Supreme Court Asked To Decide If Car Can Be 'Weapon'
The could decide whether a car can be considered a weapon in criminal cases.
Attorneys have filed a notice asking the Supreme Court to take up the issue in a Duval County manslaughter case stemming from the death of a man who was fatally struck by a car after an altercation at a bar.
The 1st District Court of Appeal last month upheld the conviction of the driver of the car, Adam Lloyd Shepard, on a charge of manslaughter with a weapon. Under state law, the use of a weapon bumped up the manslaughter charge from a second-degree felony to a first-degree felony.
Shepard challenged the reclassification of the crime to a first-degree felony based on the car being considered a “weapon.” While the 1st District Court of Appeal rejected Shepard's argument, it acknowledged that its conclusion differed from a ruling in a case in the 2nd District Court of Appeal.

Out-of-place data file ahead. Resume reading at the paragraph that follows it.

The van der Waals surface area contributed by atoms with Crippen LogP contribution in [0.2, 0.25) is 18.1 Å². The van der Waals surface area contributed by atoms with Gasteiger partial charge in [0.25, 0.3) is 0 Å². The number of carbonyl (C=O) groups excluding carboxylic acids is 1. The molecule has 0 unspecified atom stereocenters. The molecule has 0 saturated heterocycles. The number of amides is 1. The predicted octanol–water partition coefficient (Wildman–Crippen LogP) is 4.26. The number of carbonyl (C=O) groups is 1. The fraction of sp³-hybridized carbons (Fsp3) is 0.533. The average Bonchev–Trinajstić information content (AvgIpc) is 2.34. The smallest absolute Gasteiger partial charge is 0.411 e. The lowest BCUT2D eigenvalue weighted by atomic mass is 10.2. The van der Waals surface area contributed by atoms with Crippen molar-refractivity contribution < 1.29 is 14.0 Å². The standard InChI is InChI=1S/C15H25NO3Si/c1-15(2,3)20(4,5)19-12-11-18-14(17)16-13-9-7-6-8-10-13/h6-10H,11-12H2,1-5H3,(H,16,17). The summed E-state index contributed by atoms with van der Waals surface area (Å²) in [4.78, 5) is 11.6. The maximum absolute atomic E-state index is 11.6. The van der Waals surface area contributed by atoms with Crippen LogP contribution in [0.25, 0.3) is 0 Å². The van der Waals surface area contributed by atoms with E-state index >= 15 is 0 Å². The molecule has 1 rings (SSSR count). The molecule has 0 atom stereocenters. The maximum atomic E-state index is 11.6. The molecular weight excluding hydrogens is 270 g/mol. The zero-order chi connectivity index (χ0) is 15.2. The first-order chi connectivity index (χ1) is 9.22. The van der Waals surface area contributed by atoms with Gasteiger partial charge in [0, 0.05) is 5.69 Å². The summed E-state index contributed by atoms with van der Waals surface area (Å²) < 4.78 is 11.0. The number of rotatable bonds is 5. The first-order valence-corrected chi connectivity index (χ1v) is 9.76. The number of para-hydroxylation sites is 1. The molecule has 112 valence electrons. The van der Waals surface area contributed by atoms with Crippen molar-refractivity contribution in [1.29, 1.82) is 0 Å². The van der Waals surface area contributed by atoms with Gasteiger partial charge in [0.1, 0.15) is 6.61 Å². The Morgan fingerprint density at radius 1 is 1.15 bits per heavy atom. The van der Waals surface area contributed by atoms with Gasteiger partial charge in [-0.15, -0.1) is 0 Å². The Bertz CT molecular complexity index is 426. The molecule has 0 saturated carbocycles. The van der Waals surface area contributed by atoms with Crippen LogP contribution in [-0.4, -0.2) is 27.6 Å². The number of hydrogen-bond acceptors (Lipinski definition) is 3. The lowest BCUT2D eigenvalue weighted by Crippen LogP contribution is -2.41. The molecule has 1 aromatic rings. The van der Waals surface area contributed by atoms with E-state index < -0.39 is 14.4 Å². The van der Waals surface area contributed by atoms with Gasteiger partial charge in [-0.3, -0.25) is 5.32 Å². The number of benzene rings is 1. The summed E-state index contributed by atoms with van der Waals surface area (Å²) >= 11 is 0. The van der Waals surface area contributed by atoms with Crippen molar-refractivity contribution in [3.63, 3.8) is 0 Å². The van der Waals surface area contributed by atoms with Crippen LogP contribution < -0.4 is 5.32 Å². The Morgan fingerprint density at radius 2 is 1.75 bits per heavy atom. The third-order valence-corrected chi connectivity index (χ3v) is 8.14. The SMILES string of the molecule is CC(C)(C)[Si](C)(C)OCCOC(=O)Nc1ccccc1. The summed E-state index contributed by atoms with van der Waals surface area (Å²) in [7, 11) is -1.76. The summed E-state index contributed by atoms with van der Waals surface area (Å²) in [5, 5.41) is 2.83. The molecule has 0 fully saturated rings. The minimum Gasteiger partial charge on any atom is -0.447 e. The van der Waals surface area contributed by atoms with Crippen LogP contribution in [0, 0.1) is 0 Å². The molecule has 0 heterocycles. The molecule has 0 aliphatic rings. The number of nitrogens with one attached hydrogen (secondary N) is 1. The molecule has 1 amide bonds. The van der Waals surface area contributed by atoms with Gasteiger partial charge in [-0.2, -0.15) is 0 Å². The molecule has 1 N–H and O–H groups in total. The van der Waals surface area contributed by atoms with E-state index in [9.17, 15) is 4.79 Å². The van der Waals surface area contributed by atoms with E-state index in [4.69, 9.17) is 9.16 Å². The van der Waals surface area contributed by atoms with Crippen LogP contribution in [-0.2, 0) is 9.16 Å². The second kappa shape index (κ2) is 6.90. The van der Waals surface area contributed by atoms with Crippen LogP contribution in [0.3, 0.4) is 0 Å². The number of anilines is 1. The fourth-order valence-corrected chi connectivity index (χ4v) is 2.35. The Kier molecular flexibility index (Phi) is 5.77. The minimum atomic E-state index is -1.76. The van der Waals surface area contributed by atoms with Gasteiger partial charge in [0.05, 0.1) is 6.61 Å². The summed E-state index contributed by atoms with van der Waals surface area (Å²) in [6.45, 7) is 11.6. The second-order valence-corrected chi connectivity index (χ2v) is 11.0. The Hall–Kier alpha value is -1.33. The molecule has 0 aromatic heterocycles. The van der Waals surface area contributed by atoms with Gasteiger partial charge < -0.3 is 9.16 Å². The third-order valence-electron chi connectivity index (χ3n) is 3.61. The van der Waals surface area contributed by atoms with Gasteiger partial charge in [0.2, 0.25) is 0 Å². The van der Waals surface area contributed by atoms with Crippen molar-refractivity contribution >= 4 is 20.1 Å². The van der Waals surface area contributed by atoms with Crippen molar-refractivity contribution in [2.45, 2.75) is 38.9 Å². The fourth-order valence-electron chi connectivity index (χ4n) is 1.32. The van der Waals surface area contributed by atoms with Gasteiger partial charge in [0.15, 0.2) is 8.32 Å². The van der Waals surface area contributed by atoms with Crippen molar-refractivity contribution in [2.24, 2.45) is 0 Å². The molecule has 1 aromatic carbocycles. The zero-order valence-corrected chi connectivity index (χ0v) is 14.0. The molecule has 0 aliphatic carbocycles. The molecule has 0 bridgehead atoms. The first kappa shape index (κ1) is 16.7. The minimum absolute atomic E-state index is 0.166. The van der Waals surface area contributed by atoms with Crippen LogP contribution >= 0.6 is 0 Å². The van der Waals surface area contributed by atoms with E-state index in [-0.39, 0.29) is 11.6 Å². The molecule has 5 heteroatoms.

In the notice filed Monday with the Supreme Court, Shepard's attorneys pointed to the conflicting appellate rulings in asking justices to resolve the issue. The Shepard case stemmed from a 2011 incident in which Shepard got into an altercation with another man at a sports bar while watching a basketball game.
Shepard was convicted of hitting the man with a car in a parking lot and leaving the scene, the 1st District Court of Appeal ruling said. The appeals court did not name the victim, but Florida Times-Union reports identified him as Spencer Schott, who died of head injuries.
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